Phase I Clinical Trial Examines Safety of Using Cord Blood Stem Cells for Treating Children with Autism Spectrum Disorder

Phase I Clinical Trial Examines Safety of Using Cord Blood Stem Cells for Treating Children with Autism Spectrum Disorder

April 5, 2017 at 12:00 AM EDT

Preliminary Findings Indicate Potential Efficacy of Cord Blood to Improve the Lives of Children with Social and Behavioral Challenges Associated with ASD


WALTHAM, Mass. –  April 5, 2017–  Novel research results from Duke University’s Robertson Clinical and Translational Cell Therapy Program published today in the April issue of Stem Cells Translational Medicine indicate promising developments related to using a baby’s own cord blood stem cells to treat Autism Spectrum Disorder (ASD).

Drs. Joanne Kurtzberg, MD, Director, Carolinas Cord Blood Bank and Pediatric Blood and Marrow Transplant Program; Chief Scientific Officer, Robertson Clinical and Translational Cell Therapy Program and Geraldine Dawson, PhD, Professor of Psychiatry and Behavioral Sciences; Professor of Pediatrics and Psychology and Neuroscience; Director, Duke Center for Autism and Brain Development, led  the Phase 1 clinical trial. ViaCord, PerkinElmer’s private cord blood and cord tissue preservation business, helped to fund the study and provided nearly one-half of the cord blood units used by the participating families. 

“We are pleased that this study demonstrated the safety of treating children with ASD with their own cord blood,” said Kurtzberg.  “We’re also encouraged that, while small and non-randomized, there were observed improvements in a majority of the children reported by clinicians and parents.  Without the support of ViaCord and later, the Marcus Foundation, the study would not have been possible.  We are now hoping to replicate these preliminary results in a Phase II randomized clinical trial for which enrollment is nearly complete.”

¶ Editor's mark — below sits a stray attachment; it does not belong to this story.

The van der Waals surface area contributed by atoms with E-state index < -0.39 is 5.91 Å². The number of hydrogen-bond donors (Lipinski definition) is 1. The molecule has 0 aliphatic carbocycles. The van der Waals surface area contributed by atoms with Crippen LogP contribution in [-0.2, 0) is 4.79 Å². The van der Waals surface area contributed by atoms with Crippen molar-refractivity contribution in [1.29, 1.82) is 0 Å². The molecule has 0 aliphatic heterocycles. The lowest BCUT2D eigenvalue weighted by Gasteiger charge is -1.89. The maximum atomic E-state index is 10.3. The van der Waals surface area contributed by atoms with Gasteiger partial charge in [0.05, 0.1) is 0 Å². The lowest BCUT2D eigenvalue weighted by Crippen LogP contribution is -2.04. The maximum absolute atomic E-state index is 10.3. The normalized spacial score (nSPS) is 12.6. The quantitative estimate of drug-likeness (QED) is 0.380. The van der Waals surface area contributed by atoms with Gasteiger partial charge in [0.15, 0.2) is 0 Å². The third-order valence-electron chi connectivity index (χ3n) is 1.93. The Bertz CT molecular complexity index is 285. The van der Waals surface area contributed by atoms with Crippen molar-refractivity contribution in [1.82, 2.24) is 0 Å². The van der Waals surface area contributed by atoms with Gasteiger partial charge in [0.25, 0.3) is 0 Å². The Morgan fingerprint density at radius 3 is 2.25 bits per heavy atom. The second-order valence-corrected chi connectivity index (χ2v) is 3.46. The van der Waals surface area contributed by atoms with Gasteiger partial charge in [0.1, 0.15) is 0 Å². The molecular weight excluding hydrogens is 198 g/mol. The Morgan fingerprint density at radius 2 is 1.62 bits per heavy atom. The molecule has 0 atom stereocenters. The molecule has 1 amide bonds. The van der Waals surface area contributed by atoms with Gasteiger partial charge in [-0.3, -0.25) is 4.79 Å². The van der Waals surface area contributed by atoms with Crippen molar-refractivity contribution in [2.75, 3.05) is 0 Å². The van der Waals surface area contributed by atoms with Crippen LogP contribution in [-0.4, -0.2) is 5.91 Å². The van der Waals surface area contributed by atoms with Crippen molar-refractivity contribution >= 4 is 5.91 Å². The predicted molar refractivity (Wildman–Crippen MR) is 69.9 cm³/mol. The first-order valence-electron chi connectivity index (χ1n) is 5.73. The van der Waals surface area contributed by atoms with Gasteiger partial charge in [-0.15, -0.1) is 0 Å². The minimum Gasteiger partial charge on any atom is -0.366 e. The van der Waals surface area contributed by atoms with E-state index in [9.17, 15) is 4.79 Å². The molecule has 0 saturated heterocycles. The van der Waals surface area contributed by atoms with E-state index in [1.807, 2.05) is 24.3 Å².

The trial was designed to determine the safety of an intravenous infusion of autologous umbilical cord blood for the treatment of pediatric patients with ASD.  A secondary research endpoint to evaluate the feasibility of outcome measures was based on the change in each child’s socialization and communication abilities and autism symptoms, measured via parent report, direct observation, and clinician judgment. The study also incorporated novel methodologies using eye-tracking that assessed how the child processed social information.  The results indicated that the treatment is safe and preliminarily indicated improvements in symptoms across all domains in the majority of children receiving an adequate cell dose.

“When my son was just a year old, he was overly sensitive to noises like lawn mowers and was not babbling at all,” said Kristina, a mother whose child participated in the study. “But since his treatment at age 3, and in conjunction with therapy, his improvement has been steady and he’s now very social and able to interact independently with his peers, he can communicate more clearly with children and adults, and his sensory problems are gone. With support, he entered a mainstream elementary school program this past fall. We are extremely grateful to have participated in this study, and so happy with his continued improvement, now years after his treatment.”

“For more than 20 years, ViaCord has actively participated in developments to increase the clinical utility of cord blood stem cells.  Over the last few years, cord blood applications have expanded beyond transplant medicine into areas of regenerative medicine like ASD and brain injuries,” said Morey Kraus, Chief Scientific Officer, ViaCord. “I’ve never been more optimistic about the potential of cord blood. It is very gratifying to have collaboration with Drs. Kurtzberg and Dawson at Duke in this ground breaking trial having the potential to transform the lives of thousands of families who have children with ASD.”

Further details on the Phase II trial can be found at:

ViaCord has preserved the umbilical cord stem cells of more than 350,000 newborns and released stem cells for the treatment of diseases such as acute lymphoblastic leukemia, thalassemia major, and sickle cell disease. It has also released more than 340 units of cord blood for clinical use, including this ASD study. For over 25 years, cord blood stem cells have been used in transplant medicine and today can be used in the treatment of nearly 80 diseases.  Please visit for more information. Follow us on Twitter @ViaCord.

About PerkinElmer

PerkinElmer, Inc., a global leader focused on innovating for a healthier world, provides private cord blood and cord tissue preservation to families through ViaCord, LLC.  PerkinElmer reported revenue of approximately $2.1 billion in 2016, has about 9,000 employees serving customers in more than 150 countries, and is a component of the S&P 500 Index. Additional information is available through 1-877-PKI-NYSE, or at



Elizabeth Tripp

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